Voters Guide: June's primary is a whole new ballgame

With voting districts redrawn, races heat up for state Legislature

When voters go to the polls June 5, they'll be voting in a primary election unlike any in recent history.

For one thing, boundaries have been redrawn for state and U.S. Congressional districts, significantly changing the constituent base for elected representatives.

What's more, thanks to the California electorate's approval of Proposition 14 in 2010, voters no longer have to cast ballots along party lines in a dozen primary races -- for U.S. Congress, state Legislature and top state officials. Instead, all candidates are eligible to receive a voter's endorsement; the top two vote-getters per race will face a run-off in November's general election.

This year, Proposition 14 affects the bids for U.S. Senate and House of Representatives and state Senate and Assembly.

Two Democrats with experience in the state Assembly, incumbent Jerry Hill and former Assemblywoman Sally Lieber, are competing for the newly redrawn state Senate District 13, along with Democratic teacher Christopher Chiang and Libertarian John Webster. And in the Assembly, one-term Democratic incumbent Rich Gordon is being challenged by Republican Chengzhi "George" Yang, a software engineer; Democratic business owner Geby Espinosa; and Joseph Antonelli Rosas, a network security adviser who declared no party affiliation.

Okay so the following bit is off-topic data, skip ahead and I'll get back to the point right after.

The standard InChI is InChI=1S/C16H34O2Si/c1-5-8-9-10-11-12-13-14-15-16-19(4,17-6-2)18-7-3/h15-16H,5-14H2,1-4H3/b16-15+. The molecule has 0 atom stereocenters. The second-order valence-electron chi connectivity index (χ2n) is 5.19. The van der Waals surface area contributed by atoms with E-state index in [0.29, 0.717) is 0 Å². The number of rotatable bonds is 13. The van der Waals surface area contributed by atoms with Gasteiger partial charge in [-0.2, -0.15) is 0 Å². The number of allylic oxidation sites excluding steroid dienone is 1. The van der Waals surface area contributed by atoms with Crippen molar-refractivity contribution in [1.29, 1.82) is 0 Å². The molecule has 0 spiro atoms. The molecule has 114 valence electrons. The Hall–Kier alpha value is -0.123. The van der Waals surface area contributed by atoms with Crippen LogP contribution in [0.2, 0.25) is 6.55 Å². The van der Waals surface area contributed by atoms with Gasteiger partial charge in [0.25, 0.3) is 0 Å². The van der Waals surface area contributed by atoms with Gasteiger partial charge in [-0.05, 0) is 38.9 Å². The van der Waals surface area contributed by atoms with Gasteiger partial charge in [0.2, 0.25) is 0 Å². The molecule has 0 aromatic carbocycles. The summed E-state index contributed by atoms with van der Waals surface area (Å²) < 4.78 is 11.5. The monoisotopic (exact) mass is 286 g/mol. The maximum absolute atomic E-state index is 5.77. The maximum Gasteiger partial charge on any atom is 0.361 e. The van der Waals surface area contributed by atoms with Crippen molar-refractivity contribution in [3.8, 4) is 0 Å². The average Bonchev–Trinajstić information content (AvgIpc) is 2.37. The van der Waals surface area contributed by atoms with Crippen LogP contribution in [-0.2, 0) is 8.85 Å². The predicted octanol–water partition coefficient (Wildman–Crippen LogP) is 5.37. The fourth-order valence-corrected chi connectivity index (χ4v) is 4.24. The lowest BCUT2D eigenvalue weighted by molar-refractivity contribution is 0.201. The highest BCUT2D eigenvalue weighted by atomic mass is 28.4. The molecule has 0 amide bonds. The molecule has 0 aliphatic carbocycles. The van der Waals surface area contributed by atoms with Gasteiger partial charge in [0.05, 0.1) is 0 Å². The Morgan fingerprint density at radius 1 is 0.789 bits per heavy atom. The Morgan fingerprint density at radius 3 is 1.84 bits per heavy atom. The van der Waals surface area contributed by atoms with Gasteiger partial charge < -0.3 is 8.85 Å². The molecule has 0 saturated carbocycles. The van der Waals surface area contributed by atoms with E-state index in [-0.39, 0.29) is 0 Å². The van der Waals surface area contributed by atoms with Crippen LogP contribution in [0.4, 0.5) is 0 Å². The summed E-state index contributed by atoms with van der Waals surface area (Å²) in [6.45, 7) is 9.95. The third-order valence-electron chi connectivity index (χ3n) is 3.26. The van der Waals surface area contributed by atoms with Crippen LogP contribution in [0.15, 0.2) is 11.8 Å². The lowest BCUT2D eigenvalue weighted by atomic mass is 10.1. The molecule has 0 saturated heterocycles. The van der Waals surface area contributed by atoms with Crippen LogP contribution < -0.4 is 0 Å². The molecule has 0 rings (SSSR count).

Santa Clara County is also electing a new supervisor and asking voters to weigh in on Measure A, which determines the government branch in control of the county jail.

Those vying to be on the Board of Supervisors are termed-out state Senator Joe Simitian (D-Palo Alto), two-time Cupertino Mayor Kris Huyilan Wang and Cupertino City Councilman Barry Chang.

Ballots were mailed this week to absentee voters. This year, a new "drive-through" drop off will be available in some areas of the county for returning mail-in ballots, according to Registrar of Voters spokeswoman Elma Rosas.

Related stories:

Competition heats up in race for new state Senate district

Three challenge Rich Gordon in Assembly race

Three elected officials vie for 5th District supervisor seat

Measure A resolves questions over control of jail

— Embarcadero Media staff


 +   Like this comment
Posted by Neighbor Next Door
a resident of another community
on May 25, 2012 at 12:42 am

The advantage of being a California state senator is not limited to getting so many political contributions from both unions and business establishments, but also cushy paychecks from the state, including tax-free per diem of $145 per day over the Memorial Day weekend by moving meeting schedules around. The state legislators add $64K on their day-off to the California deficit.

Clever? You bet!


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